You made it! It’s the third round of interviews. A Director in front of you. looking at you like someone who’s chuffed with themselves for choosing the right meal from the menu. They ask you: “So when can you start?” As they anxiously drum their fingers on their desk. “Do you have any questions?”
Well, here are a few things you should ask your employer about your benefits package!
When people get a new job, usually they focus on their basic salary, the commissions… the end of year bonus scheme. These are all important but, you should always look at the full package:
- Sick pay and duration
- Parental leave such as: Paternity, Maternity and Adoption
- Employee discount schemes
- Health and life insurance
- Holiday entitlement
What we’re trying to say is, these are things you should ask your employer before you sign on the dotted line because these benefits and their accessibility shouldn’t be taken for granted. You should also know how the package can change during your time as an employee. And some of these changes bad or good are required by law. It’s worthwhile to keep abreast with changes and amendments as you could be suddenly left with no insurance coverage or basic sick pay. (A number usually based on the remuneration package of a junior!)
Statutory sick pay (SSP) is £96.35 per week, for up to 28 weeks. Your employer may pay more under their ‘occupational scheme’ however, each company differs and it’s important to know that it’s not mandatory to offer an ‘enhanced’ rate of sick pay. And if you look at what the average cost of your utility bills per month are according to Money Advice Service the average cost of gas and electricity is £94.35 per month. As a rough guide, in 2018 Santander found that the average monthly mortgage payment was £723.
By those numbers alone there’s no need to sit and work out that the current SSP just isn’t going to cover it. Not even a fraction of your monthly outgoings could be settled. And that’s also only if you’re eligible for SSP! (You can check here: https://www.gov.uk/statutory-sick-pay/eligibility to find out if you are)
If your employer does have enhanced sick pay then this is what you need to know:
- How much will you be paid each month?
[Do not assume 100% of your basic salary!]
- How long will they pay it?
[Some employers reduce their sick pay by 50% after 16 weeks, eventually getting to zero sick pay.]
- If you’re diagnosed with a critical illness such as cancer, will your employer keep paying your wage as you undergo treatment? [The answer, more often than not, is no.]
- Statutory paternity pay (SPP),
- Statutory Shared Parental pay (ShPP)
- Statutory maternity pay (SMP)
For mothers, SMP is paid at 90% of their average weekly earnings for the first six weeks. For the remaining 33 weeks, it’s paid at £151.97 per week or 90% of average weekly earnings, whichever is the lower.
For fathers, SPP is for a maximum of two weeks. It’s paid at £151.97 or 90% of average weekly earnings, whichever is lower. If you want more details on SPP, visit: https://www.gov.uk/employers-paternity-pay-leave.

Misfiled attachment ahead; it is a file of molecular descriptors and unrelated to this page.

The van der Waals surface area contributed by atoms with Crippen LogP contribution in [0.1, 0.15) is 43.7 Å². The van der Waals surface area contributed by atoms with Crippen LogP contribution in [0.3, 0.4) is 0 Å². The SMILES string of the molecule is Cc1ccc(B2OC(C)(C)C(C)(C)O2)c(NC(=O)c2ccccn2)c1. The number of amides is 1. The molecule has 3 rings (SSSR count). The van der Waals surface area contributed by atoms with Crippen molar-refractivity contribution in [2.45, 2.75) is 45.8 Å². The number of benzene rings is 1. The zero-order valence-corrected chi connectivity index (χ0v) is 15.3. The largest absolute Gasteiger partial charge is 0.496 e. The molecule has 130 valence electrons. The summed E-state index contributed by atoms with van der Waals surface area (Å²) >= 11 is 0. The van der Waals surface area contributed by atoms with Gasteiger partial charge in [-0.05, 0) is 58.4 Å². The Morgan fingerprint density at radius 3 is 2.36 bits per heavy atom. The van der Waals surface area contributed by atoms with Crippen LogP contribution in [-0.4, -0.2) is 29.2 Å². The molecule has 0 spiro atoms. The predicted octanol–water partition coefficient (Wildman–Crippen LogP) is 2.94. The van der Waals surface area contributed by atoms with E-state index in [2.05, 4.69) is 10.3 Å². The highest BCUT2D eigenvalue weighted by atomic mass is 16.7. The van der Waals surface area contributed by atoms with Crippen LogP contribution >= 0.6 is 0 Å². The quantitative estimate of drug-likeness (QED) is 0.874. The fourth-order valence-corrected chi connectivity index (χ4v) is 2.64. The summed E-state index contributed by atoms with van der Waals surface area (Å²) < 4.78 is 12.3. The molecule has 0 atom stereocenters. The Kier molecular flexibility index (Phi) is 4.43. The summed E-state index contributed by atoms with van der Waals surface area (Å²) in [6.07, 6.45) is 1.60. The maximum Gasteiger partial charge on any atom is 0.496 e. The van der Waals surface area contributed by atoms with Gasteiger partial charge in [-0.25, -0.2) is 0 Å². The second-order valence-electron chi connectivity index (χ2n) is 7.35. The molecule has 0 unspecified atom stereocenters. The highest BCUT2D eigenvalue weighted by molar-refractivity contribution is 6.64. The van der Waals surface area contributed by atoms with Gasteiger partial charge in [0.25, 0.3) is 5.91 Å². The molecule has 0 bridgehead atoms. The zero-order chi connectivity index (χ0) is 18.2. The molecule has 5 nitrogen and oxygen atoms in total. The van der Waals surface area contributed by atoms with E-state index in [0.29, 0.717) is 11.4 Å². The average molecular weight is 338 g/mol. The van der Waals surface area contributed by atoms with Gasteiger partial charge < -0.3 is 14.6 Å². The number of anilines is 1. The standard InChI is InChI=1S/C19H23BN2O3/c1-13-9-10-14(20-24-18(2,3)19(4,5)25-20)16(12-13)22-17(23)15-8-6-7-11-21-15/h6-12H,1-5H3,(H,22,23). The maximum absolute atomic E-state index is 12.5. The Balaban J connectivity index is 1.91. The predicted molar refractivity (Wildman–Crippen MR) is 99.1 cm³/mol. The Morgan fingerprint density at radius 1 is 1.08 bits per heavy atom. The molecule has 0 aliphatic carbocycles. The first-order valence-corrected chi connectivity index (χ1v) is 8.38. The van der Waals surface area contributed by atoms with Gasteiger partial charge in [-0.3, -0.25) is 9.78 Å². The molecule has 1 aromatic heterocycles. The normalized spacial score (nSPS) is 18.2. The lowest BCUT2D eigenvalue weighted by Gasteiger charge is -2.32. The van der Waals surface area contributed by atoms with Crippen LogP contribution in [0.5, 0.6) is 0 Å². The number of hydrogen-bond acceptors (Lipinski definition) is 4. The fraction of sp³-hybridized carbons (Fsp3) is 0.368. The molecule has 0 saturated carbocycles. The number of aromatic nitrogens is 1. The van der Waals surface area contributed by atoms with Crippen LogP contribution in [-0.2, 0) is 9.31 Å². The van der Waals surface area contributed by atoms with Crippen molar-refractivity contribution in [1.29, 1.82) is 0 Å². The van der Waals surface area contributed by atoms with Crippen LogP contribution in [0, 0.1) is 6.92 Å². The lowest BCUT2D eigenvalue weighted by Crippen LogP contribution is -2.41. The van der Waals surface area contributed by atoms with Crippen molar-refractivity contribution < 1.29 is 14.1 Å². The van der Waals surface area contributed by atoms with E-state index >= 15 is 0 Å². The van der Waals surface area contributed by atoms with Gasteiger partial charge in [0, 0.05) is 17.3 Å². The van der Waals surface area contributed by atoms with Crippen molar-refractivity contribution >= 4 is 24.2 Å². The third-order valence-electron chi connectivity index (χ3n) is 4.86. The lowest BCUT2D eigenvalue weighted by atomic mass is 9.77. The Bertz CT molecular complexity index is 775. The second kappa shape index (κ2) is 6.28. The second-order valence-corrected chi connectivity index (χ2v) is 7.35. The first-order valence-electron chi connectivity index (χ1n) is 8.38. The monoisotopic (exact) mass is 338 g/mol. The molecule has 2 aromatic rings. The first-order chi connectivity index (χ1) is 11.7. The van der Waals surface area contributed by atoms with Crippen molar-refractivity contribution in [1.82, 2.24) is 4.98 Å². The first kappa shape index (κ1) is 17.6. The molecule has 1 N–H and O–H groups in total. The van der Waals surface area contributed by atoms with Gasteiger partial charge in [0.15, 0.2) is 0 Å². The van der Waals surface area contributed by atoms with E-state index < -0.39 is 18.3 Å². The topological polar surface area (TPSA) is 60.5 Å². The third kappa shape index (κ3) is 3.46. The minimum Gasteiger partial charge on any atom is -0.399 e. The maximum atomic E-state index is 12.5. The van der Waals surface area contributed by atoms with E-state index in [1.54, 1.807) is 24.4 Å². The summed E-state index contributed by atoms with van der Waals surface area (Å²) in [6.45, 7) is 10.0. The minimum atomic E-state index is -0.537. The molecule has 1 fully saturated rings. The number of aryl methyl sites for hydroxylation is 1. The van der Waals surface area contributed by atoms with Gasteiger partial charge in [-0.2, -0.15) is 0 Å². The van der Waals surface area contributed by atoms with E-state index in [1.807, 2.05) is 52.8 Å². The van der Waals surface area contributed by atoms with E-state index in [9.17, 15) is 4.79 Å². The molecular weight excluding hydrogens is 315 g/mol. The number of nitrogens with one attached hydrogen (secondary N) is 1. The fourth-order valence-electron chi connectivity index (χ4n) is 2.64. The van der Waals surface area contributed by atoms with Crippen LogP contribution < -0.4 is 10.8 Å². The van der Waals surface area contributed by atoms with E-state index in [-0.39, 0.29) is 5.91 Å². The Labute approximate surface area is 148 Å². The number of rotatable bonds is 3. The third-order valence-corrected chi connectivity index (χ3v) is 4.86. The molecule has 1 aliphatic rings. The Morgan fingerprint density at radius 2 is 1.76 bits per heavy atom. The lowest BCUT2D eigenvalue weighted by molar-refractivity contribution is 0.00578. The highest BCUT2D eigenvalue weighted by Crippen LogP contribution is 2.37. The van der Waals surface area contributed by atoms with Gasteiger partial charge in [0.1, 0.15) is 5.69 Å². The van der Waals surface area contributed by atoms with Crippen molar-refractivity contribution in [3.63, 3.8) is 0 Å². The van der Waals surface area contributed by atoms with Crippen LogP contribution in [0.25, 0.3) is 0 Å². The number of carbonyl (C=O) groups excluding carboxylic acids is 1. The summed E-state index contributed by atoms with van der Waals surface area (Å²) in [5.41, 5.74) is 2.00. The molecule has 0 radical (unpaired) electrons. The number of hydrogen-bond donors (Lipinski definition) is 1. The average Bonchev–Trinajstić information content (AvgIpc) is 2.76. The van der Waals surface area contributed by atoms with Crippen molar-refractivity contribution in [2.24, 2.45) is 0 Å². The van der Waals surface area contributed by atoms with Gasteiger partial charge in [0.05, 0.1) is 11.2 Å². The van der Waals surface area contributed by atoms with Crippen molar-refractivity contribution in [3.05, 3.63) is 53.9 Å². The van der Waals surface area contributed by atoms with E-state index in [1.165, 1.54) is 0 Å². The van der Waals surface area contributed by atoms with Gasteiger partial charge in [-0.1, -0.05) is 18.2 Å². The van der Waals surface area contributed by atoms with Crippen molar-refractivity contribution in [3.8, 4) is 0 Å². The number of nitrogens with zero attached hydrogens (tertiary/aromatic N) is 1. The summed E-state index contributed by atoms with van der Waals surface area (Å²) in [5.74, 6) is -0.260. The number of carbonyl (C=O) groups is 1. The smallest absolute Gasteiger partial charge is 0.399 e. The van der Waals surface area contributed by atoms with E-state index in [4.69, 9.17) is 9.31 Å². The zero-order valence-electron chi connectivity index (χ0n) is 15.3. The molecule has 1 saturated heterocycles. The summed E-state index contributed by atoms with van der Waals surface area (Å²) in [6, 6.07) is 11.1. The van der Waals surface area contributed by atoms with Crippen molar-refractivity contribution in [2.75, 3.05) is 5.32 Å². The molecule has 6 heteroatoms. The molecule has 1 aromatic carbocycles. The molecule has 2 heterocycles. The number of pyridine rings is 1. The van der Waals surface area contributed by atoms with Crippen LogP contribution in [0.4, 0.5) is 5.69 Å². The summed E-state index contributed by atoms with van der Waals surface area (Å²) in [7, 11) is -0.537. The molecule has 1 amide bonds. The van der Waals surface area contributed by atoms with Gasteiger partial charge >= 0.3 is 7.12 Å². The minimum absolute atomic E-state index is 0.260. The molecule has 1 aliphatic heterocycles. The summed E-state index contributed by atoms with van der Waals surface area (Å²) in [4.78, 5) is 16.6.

If you share parental leave (up to 50 weeks of leave and 37 weeks of pay) both the parents must work for the same company. The rate is £151.97 per week or 90% of average weekly earnings. As you can see the weekly rate doesn’t change but, how much you get is very different.
Check with your employer what their policies are and what support they have for new parents. For parents who are adopting, check with your employer what they offer and check on the Gov.uk website what you’re eligible for. As always, the devil is in the details.
Health and Life Insurances
Not all companies are made equal and as such not all companies can offer health and life insurances. There are benefits that are not legally mandated therefore can be removed at any time. We’ve heard of people not realising their employee benefits have changed with the removal of life insurance and have gone on to develop critical illnesses with no financial safety net at all. Your Protection Advisor will ask you some hard-hitting questions, our tip is to answer honestly and not avoid talking about death. Your family could depend on it.
If your company does offer Health and Life Insurances, then ask the following of them:
- Are pre-existing conditions covered? [Do not assume that any of your existing conditions will automatically be covered.]
- Where’s the letter of wishes and trustees document? [This ensures your money goes to the right people upon your death.]
- Are you covered from day 1 of employment or is there a waiting period? [Some policies have a period of minimum weeks/months worked.]
When reviewing your life insurance needs all advisors will ask what your current employer’s benefits are. There’s no point in duplicating policies and paying for something you don’t need to. However, the flip side is not having anything at all. Cameron and Mabel, (owners of McLean Financial Services) have opted to share their Protection Portfolio here.
A good Protection Advisor will always build a comprehensive portfolio that is suitable for you and your family. They should also review any and all portfolios you have in place on an annual basis.
If the last 20 months have shown us anything its that everything can change overnight! And you really cannot predict the future. Protect your future and the future of your loved ones.